5. Brown Rice Malt Syrup

Brown rice malt syrup is also one of the increasingly popular substitutes for sugar in baking, providing a mild and sweet flavor with no bitterness associated with alternatives such as raw cane sugar.

Brown rice malt syrup is also believed to have a lower glycemic index than sucrose and glucose, making it a desirable option for those who want to reduce their added dietary sugar intake. 

In addition, brown rice malt syrup is vegan, gluten-free, and boasts a rich source of natural minerals.

As such, you can create interesting flavor combinations by using brown rice malt syrup instead of traditional sucrose or high fructose corn syrups while still delivering delicious results.

6. Agave Nectar

Agave nectar is an increasingly popular sweetener derived from the agave plant and is increasingly used as a sugar substitute in baking.

It has a lower glycemic index than regular sugar, so it won’t cause your blood sugar to spike nearly as much as traditional sweeteners.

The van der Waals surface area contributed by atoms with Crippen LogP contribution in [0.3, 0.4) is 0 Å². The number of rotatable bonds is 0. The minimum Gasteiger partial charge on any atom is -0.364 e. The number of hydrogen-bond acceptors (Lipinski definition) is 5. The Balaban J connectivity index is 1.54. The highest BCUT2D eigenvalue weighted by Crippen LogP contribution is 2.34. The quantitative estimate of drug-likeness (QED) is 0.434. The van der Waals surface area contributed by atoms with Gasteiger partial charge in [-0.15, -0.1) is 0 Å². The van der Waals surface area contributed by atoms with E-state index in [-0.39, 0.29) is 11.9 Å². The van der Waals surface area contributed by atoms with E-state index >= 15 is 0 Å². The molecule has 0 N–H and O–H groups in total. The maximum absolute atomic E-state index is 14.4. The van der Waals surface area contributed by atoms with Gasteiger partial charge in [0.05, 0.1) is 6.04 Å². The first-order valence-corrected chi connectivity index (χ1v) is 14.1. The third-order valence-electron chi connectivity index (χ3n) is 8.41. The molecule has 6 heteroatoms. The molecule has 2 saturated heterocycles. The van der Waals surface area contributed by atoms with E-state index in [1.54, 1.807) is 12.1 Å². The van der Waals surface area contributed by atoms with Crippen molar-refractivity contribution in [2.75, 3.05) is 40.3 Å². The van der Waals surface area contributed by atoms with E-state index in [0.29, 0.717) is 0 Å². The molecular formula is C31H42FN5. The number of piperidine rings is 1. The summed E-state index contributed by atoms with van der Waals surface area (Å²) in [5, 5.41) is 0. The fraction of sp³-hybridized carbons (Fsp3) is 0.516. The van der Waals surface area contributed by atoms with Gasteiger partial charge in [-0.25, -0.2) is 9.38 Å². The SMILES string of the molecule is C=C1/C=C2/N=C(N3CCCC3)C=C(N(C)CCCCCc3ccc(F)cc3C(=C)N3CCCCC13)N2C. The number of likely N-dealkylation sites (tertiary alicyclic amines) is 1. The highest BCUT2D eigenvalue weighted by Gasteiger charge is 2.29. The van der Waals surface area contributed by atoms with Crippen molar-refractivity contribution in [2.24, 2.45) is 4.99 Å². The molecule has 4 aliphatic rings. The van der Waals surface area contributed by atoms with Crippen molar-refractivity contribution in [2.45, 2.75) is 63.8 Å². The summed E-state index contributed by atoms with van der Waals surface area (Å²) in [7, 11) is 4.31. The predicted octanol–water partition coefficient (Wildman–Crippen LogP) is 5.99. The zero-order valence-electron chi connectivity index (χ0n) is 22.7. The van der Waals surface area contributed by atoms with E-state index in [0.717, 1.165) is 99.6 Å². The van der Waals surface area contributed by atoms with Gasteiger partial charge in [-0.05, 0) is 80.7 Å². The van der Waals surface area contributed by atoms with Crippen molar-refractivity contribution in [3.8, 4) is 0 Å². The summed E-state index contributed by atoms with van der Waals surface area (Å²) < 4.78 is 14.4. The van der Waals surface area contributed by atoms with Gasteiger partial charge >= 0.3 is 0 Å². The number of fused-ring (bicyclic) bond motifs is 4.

It has a particularly syrupy texture and mild flavor that adds sweetness without overpowering other flavors, making it ideal for baking. 

Furthermore, agave nectar, one of the substitutes for sugar in baking, can be used to caramelize foods, draw out moisture, and flash-fry foods due to its relatively high levels of natural fructose.

As such, it’s perfect when paired with ingredients like chocolate, peanut butter, nuts, cinnamon, and more, and perfect for use in baked goods!

7. Maple Syrup

Maple syrups can be great sugar substitutes when baking. Not only does it provide sweetness, but it also helps to bring out many other flavors in your recipes.

Maple syrup is naturally rich in vitamins and essential minerals, such as manganese and zinc – while white sugar is virtually void of any nutritional value.